Direct Debit is often the cheapest way to pay for energy, but how does it work and what are the benefits?
uSwitch often advises people to pay for their gas and electricity by Direct Debit, primarily because of the savings energy suppliers will give you if you do.
However, we know that some people prefer to stick to paying by cash or cheque,
Others have questions about paying by Direct Debit: how does it work? how much control do you have over your payments? what happens if you want to switch your bank account?
So, we put your questions about Direct Debit to Mike Hutchinson, head of marketing at Bacs, the industry body responsible for the scheme.
What is Direct Debit?
Direct Debit is a reliable and trusted method that enables you to make regular and occasional payments from your bank account, helping you to conveniently manage your household bills.
Research shows that a massive 79% responded positively when asked what they thought of Direct Debit, with 63% citing that they prefer to pay most bills by Direct Debit.
Further research shows that one in four adults are now using Direct Debit
This is more than just a year ago, illustrating that more and more people are recognising that Direct Debit provides a simple, straightforward and convenient way to pay.
How does Direct Debit work?
Direct Debit is an agreement between yourself and your bank/building society, which authorises the bank/building society to allow an organisation to collect a regular or irregular payment from your account.
What is Bacs' involvement with the Direct Debit scheme?
Bacs is a not for profit, industry body, owned by 15 of the leading banks and building societies in the UK and Europe.
It is responsible for the schemes behind the clearing and settlement of automated payments in the UK and maintaining the integrity of payment related services. One of Bacs' principal electronic payment schemes is Direct Debit.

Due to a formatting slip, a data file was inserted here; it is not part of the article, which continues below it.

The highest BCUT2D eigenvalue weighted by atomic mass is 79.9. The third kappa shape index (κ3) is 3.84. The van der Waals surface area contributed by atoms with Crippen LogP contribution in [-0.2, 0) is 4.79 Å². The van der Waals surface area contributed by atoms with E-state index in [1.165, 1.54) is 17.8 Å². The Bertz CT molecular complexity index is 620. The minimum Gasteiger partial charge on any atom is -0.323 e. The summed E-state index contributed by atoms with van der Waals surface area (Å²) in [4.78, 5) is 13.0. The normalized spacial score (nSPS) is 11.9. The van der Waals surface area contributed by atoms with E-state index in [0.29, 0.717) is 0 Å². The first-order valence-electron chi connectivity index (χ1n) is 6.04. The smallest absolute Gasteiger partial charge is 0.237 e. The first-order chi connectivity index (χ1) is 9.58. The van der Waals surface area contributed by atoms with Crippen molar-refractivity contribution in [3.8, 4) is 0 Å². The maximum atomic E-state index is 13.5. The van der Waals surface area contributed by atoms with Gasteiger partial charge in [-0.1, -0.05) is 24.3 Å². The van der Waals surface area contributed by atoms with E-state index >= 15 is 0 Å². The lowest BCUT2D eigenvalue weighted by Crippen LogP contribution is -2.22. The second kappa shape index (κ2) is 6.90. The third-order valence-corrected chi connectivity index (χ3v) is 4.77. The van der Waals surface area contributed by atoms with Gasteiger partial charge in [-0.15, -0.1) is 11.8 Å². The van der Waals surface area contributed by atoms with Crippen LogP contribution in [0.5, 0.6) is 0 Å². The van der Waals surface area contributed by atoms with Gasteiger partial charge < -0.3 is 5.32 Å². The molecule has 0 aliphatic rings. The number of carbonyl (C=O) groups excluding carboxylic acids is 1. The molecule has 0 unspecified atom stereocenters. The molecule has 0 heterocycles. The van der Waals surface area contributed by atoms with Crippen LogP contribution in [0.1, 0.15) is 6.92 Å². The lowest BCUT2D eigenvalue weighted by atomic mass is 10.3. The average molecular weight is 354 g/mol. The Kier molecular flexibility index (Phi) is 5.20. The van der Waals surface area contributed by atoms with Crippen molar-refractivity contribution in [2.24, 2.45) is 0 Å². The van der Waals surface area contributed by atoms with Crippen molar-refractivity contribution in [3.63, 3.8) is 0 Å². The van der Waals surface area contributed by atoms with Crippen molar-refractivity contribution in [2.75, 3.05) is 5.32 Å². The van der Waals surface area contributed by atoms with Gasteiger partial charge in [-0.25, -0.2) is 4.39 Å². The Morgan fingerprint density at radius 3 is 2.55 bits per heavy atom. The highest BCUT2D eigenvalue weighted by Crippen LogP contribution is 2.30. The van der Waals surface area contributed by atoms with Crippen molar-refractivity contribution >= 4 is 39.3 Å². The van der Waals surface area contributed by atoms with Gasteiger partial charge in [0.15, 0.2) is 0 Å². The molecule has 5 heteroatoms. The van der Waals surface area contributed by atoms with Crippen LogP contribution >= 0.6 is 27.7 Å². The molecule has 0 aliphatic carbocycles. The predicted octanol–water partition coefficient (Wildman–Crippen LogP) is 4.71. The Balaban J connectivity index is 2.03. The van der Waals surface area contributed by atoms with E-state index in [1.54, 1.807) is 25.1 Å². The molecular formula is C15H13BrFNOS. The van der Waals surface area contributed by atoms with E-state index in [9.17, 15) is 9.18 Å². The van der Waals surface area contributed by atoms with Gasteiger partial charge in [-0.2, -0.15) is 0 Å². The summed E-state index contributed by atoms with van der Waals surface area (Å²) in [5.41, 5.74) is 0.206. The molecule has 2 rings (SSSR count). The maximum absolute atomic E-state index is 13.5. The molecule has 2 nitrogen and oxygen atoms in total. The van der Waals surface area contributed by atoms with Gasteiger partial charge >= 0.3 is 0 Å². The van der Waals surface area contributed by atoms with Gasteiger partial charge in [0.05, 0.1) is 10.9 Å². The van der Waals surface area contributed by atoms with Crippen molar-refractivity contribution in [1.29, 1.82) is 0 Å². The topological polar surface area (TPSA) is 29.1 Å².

When I sign up for a Direct Debit, who am I making an agreement with?
When signing up for a Direct Debit you are making an agreement with the company for the collection of a pre-agreed payment amount on a specific date from your bank or building society.
A Direct Debit Instruction is then sent to your bank or building society, which authorises them to allow the company you are paying to collect payment.
What are the benefits of paying by Direct Debit?
It is a safe and secure way to pay bills and allows you to instruct and stipulate when regular payments will be made.
Direct Debit can help save you money by offering discounts that can reduce the cost of many monthly bills.
Direct Debit can help you save time and gives you peace of mind. Payments are made automatically, so bills are never forgotten or lost in the post and there's no risk of late payment charges.
All Direct Debit instructions are protected by the Direct Debit Guarantee, a consumer safeguard which is provided by all banks and building societies that operate under the Bacs Direct Debit scheme.
If an error is made in the payment of your Direct Debit, by the organisation or your bank or building society, you are entitled to a full and immediate refund of the amount paid from your bank or building society.
If you receive a refund you are not entitled to, you must pay it back when the organisation asks you to.
Can the amount of my Direct Debit or the date be changed without me knowing?